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We are delighted that the Secretary of State for Environment, Food and Rural Affairs has refused to allow an access track to be driven across ancient common land at Newbiggin, near Penrith in Cumbria. The common is known as Public Watering Place and has a number of springs with a series of ancient stone troughs and culverts.
The common was featured in the Friends of the Lake District’s Our Green Space project and was a runner-up for the Open Spaces Society’s 2012 open space award.
Thomas Armstrong (Construction) Ltd wants to build affordable housing adjacent to the common and applied to the environment secretary, under section 38 of the Commons Act 2006, for an access track across the common. The Open Spaces Society, Dacre Parish Council and the Friends of the Lake District objected.
Planning Inspector Richard Holland has, on behalf of the environment secretary, refused the application, saying that ‘there are no factors which outweigh the harm the proposed works will have on the character and appearance of the common,’ and that ‘there is insufficient information to determine that the proposed works will not unacceptably harm archaeological remains and features of historic interest’.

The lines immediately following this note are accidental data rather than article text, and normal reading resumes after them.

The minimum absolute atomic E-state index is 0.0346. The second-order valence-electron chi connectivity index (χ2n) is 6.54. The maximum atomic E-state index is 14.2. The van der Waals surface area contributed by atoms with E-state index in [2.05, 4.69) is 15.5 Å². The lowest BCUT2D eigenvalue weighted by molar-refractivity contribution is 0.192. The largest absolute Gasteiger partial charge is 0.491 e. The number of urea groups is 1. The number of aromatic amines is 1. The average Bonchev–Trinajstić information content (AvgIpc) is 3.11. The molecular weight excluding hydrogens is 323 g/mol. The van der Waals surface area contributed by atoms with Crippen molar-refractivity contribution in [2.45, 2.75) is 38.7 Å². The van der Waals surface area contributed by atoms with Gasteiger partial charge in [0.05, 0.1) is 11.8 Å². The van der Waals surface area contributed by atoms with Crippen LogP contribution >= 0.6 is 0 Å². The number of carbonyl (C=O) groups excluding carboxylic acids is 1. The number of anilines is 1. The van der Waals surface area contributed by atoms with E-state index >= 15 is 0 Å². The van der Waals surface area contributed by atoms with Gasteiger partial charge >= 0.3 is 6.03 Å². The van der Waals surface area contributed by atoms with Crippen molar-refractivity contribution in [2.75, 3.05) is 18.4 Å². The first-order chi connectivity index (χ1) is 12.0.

Says Ian Brodie for the Open Spaces Society: ‘While we are acutely aware of the need for local housing in Cumbria, we welcome the environment secretary’s rejection of this potentially intrusive application. It would have resulted in the significant loss of village character, so highly valued by the residents of Newbiggin and the many visitors to the area.’